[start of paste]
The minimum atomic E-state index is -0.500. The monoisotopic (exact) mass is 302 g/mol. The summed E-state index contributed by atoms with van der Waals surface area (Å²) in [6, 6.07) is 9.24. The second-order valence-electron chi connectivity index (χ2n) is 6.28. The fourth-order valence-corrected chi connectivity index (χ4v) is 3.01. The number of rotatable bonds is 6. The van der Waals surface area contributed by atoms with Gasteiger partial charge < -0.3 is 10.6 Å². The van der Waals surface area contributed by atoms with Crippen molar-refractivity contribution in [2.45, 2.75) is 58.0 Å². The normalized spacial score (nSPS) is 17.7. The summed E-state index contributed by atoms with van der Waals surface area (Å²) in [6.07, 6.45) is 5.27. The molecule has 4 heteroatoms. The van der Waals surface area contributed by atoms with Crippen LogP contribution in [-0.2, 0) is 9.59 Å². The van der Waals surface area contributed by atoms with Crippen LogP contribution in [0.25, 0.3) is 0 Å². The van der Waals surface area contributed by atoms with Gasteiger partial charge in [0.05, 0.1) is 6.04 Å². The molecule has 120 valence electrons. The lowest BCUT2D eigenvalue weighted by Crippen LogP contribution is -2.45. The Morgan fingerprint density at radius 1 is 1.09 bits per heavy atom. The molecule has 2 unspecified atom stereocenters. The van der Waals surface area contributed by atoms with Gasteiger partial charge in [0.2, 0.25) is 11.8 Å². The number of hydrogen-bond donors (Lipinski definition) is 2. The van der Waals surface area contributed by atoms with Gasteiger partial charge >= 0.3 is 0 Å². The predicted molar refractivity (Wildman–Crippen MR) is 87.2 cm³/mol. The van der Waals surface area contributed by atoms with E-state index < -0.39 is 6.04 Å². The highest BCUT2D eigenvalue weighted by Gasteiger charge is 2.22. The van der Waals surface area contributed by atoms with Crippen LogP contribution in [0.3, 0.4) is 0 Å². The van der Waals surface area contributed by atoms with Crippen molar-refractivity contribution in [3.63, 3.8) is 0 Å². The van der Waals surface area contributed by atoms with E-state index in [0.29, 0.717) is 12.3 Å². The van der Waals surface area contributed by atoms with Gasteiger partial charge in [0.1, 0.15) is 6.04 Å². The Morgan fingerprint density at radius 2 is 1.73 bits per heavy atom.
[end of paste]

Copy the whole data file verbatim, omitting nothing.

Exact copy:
The minimum atomic E-state index is -0.500. The monoisotopic (exact) mass is 302 g/mol. The summed E-state index contributed by atoms with van der Waals surface area (Å²) in [6, 6.07) is 9.24. The second-order valence-electron chi connectivity index (χ2n) is 6.28. The fourth-order valence-corrected chi connectivity index (χ4v) is 3.01. The number of rotatable bonds is 6. The van der Waals surface area contributed by atoms with Gasteiger partial charge < -0.3 is 10.6 Å². The van der Waals surface area contributed by atoms with Crippen molar-refractivity contribution in [2.45, 2.75) is 58.0 Å². The normalized spacial score (nSPS) is 17.7. The summed E-state index contributed by atoms with van der Waals surface area (Å²) in [6.07, 6.45) is 5.27. The molecule has 4 heteroatoms. The van der Waals surface area contributed by atoms with Crippen LogP contribution in [-0.2, 0) is 9.59 Å². The van der Waals surface area contributed by atoms with Crippen LogP contribution in [0.25, 0.3) is 0 Å². The van der Waals surface area contributed by atoms with Gasteiger partial charge in [0.05, 0.1) is 6.04 Å². The molecule has 120 valence electrons. The lowest BCUT2D eigenvalue weighted by Crippen LogP contribution is -2.45. The Morgan fingerprint density at radius 1 is 1.09 bits per heavy atom. The molecule has 2 unspecified atom stereocenters. The van der Waals surface area contributed by atoms with Gasteiger partial charge in [0.2, 0.25) is 11.8 Å². The number of hydrogen-bond donors (Lipinski definition) is 2. The van der Waals surface area contributed by atoms with Gasteiger partial charge >= 0.3 is 0 Å². The predicted molar refractivity (Wildman–Crippen MR) is 87.2 cm³/mol. The van der Waals surface area contributed by atoms with E-state index < -0.39 is 6.04 Å². The highest BCUT2D eigenvalue weighted by Gasteiger charge is 2.22. The van der Waals surface area contributed by atoms with Crippen LogP contribution in [0.3, 0.4) is 0 Å². The van der Waals surface area contributed by atoms with Crippen molar-refractivity contribution in [3.63, 3.8) is 0 Å². The van der Waals surface area contributed by atoms with E-state index in [0.29, 0.717) is 12.3 Å². The van der Waals surface area contributed by atoms with Gasteiger partial charge in [0.1, 0.15) is 6.04 Å². The Morgan fingerprint density at radius 2 is 1.73 bits per heavy atom.